On Tuesday, May 24th, USJE National President David Neufeld & Regional Vice President Jeff Sandelli hosted House of Commons Public Safety Chair, Jim Carr, on a tour of Stony Mountain Institution and the Osborne Community Correctional Centre in Winnipeg.
Tour of Stony Mountain Institution
USJE Local President Wayne Robillard also accompanied special guests on the tour at Stony Mountain where Member of Parliament, the Hon. Jim Carr, and his staff were given a brief overview of the Structured Intervention Unit (SIU), the Food Services kitchen, the healing lodge as well as a medium security range. The disproportionately high number of indigenous offenders was a central focus of the tour. USJE highlighted how its members are actively involved in the assessment, care and rehabilitation of offenders from the moment an offender enters the institution, to their time engaged in correctional programs, until their ultimate release back into the community.
The overwhelming predominance of gangs was discussed given the fact that this reality adds considerable complexity to the priorities of risk management and offenders’ access to rehabilitative programs. The role of elders, Indigenous Liaison officers and other indigenous staff was emphasized owing to the invaluable impact that Indigenous focused programs have on many indigenous offenders. Mr. Robillard, who is an Indigenous Liaison Officer, spoke of the need to increase access to these Indigenous led initiatives so that more Indigenous offenders can avail of them given their over-representation in many federal penitentiaries.
The tragic incident involving the violent assault of a Food Services Officer by an offender, in August 2021, was also discussed. USJE highlighted its ongoing call for CSC to provide all required training to Food Service Officers, which includes safety training, prior to starting work in the kitchen. USJE identified the need for more Food Service Officers in the kitchen and an increased presence of Correctional Officers to support the security of employees and offenders in the kitchen. Unfortunately, none of these measures have been implemented despite several conversations with the Commissioner of Correctional Services of Canada, Anne Kelly.
Visit and Roundtable at Osborne Community Correctional Centre
After the visit to Stony Mountain, Mr. Carr and his staff accompanied USJE during a visit at the Osborne Community Correctional Centre (CCC). While there, USJE underscored the significant challenges faced by rehabilitative staff in managing the very high risk, high needs population of offenders who reside in CCCs throughout the country (largely due to special conditions placed on their conditional release).
The acute struggles experienced by federal Community Parole Officers (both at CCCs and at Community Parole Offices) were discussed. These struggles include the difficult balance that must be maintained between managing an offenders risk to public safety and supporting their successful integration back into the community.
Unfortunately, federal Parole Officer Supervisors, Case Management Assistants, Correctional and Social Program Officers, Indigenous Liaison Officers, among other correctional staff represented by USJE, are particularly vulnerable to occupational stress injuries owing to understaffing, burnout, constant exposure to traumatized individuals, traumatic materials (the details of the violent crimes committed), victim statements, the difficult family histories of many offenders.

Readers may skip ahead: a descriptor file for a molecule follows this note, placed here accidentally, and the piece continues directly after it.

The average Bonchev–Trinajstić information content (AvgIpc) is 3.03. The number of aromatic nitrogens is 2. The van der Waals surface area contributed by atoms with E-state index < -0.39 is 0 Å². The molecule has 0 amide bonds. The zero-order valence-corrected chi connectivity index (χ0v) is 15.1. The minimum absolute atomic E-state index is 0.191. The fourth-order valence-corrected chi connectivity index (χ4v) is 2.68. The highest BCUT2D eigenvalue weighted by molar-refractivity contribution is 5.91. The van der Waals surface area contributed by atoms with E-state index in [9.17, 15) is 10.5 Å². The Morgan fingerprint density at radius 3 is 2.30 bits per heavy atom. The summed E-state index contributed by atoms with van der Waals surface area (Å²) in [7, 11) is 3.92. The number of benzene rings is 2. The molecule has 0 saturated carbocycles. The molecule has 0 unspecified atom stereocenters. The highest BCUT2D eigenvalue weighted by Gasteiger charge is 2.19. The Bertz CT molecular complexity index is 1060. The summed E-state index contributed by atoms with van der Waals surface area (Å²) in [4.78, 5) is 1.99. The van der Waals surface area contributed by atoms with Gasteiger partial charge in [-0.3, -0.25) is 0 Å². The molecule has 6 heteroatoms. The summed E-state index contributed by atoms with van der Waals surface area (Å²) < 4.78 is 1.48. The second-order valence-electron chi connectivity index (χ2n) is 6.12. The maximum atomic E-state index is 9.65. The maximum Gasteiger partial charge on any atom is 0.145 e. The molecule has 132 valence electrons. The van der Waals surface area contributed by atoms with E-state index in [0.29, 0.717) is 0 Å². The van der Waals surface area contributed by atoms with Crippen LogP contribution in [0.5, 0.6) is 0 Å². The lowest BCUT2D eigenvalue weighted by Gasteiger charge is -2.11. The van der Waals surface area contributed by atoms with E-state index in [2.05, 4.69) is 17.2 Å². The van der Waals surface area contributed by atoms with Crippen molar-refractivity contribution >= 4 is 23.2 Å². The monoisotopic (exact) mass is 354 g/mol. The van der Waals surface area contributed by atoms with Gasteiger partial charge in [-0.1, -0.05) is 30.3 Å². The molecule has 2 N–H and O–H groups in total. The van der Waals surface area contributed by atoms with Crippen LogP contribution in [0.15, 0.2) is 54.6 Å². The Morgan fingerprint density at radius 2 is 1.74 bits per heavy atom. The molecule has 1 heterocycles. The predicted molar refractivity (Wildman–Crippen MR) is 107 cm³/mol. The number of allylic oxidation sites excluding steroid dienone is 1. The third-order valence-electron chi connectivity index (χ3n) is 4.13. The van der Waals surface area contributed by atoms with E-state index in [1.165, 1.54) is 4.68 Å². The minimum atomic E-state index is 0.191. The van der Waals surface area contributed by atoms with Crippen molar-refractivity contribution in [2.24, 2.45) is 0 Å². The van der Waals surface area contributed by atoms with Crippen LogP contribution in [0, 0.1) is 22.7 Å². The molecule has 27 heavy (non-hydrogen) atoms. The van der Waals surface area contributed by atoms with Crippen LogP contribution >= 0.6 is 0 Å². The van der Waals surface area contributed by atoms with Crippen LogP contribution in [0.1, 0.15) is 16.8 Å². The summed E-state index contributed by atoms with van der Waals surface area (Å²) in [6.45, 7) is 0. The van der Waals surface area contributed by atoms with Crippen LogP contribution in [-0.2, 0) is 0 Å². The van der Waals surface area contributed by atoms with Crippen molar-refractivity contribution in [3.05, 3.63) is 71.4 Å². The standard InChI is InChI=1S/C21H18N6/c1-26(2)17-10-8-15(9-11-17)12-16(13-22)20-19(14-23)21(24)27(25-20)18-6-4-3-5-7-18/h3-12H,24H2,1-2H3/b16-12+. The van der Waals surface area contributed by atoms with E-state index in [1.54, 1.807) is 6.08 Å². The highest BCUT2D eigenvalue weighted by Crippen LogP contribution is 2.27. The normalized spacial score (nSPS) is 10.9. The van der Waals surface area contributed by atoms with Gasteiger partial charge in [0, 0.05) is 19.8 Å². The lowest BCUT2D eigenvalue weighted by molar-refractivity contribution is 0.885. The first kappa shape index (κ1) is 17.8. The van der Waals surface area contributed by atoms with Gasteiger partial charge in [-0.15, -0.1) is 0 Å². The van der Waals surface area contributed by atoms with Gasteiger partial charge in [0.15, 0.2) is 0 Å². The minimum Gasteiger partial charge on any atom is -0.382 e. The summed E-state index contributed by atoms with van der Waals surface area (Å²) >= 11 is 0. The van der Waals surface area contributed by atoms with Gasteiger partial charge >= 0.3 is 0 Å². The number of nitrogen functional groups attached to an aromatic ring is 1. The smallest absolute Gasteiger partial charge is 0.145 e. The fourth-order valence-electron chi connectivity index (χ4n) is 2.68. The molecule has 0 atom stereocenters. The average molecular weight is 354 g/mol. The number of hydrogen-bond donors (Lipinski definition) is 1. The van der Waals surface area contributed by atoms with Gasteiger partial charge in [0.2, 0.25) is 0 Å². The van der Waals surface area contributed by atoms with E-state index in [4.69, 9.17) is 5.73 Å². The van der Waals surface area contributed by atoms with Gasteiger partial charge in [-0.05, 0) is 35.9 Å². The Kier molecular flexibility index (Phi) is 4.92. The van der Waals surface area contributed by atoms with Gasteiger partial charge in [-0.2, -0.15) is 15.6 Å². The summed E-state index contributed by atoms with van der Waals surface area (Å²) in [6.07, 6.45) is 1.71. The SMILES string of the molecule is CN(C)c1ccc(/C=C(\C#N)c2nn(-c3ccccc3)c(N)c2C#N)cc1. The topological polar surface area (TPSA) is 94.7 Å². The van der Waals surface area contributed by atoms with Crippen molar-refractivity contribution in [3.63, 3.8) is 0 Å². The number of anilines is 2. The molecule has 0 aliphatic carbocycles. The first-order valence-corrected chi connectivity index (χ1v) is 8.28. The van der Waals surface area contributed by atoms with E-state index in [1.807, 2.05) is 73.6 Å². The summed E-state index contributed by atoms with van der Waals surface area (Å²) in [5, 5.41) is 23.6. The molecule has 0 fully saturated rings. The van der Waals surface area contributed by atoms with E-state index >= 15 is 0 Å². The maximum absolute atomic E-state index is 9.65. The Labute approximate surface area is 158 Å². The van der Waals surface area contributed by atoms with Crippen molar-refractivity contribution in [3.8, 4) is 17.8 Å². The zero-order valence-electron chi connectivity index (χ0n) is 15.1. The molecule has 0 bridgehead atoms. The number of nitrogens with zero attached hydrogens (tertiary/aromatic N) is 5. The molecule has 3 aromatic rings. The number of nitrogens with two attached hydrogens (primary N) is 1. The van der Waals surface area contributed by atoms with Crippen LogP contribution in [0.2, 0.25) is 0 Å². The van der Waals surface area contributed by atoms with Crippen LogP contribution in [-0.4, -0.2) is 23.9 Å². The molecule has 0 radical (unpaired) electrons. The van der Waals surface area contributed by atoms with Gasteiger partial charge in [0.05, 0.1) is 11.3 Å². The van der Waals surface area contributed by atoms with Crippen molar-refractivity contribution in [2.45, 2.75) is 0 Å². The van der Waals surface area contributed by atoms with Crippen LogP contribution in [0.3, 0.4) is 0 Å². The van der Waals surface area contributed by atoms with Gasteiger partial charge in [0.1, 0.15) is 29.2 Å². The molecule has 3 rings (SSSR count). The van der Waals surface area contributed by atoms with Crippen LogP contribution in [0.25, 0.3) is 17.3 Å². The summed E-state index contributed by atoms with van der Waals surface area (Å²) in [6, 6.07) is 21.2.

Further, Parole Officers and Parole Officer Supervisors working in federal penitentiaries and in Community Parole Offices bear a heavy burden in continuously assessing offenders’ risk of re-offending once released back in the community. The release in April 2022 of USJE’s ground-breaking report on Federal Parole Officers’ vulnerability to Occupational Stress Injuries was frequently referenced with Mr. Carr and his staff.
The fact that many offenders lack key structural supports once released into the community was also identified as contributing to public safety risks and occupational stress injuries among some correctional employees. These include:
- limited to no access to qualified mental health experts who are able to treat complex trauma/major psychological and psychiatric conditions;
- a shortage of safe and stable housing (if offenders are not living in a CCC or a Community Residential Facility);
- lack of access by many offenders in the community to sustained and sophisticated support for substance abuse;
- limited to no access to enhanced employment services which support offenders in actively identifying appropriate job opportunities and their successful job retention;
- limited access to elders and Indigenous programs in the community (particularly for Indigenous offenders coming from rural and remote areas).
While some gains are being made by CSC in facilitating improved access to some core CSC community programs for a limited number of offenders, the absence of better structural supports in the community for offenders on release, beyond that provided by the federal rehabilitative staff including federal Parole Officers, correctional Programs Officers, Community Employment Coordinators, Indigenous Community Liaison Officers, among others, is an urgent issue requiring a multi-faceted approach.
Finally, the minimal amount of funds dedicated to federal Community Corrections (approximately six percent of the overall Correctional Service of Canada budget) underscores the challenges of ensuring offenders have the best chance of a positive re-integration outcome into the community. Without notable improvements, it is difficult to see how Canada’s highest risk offenders have the opportunity for true long term rehabilitation, and how the Correctional Service of Canada can become a compelling and rewarding place of employment for many staff.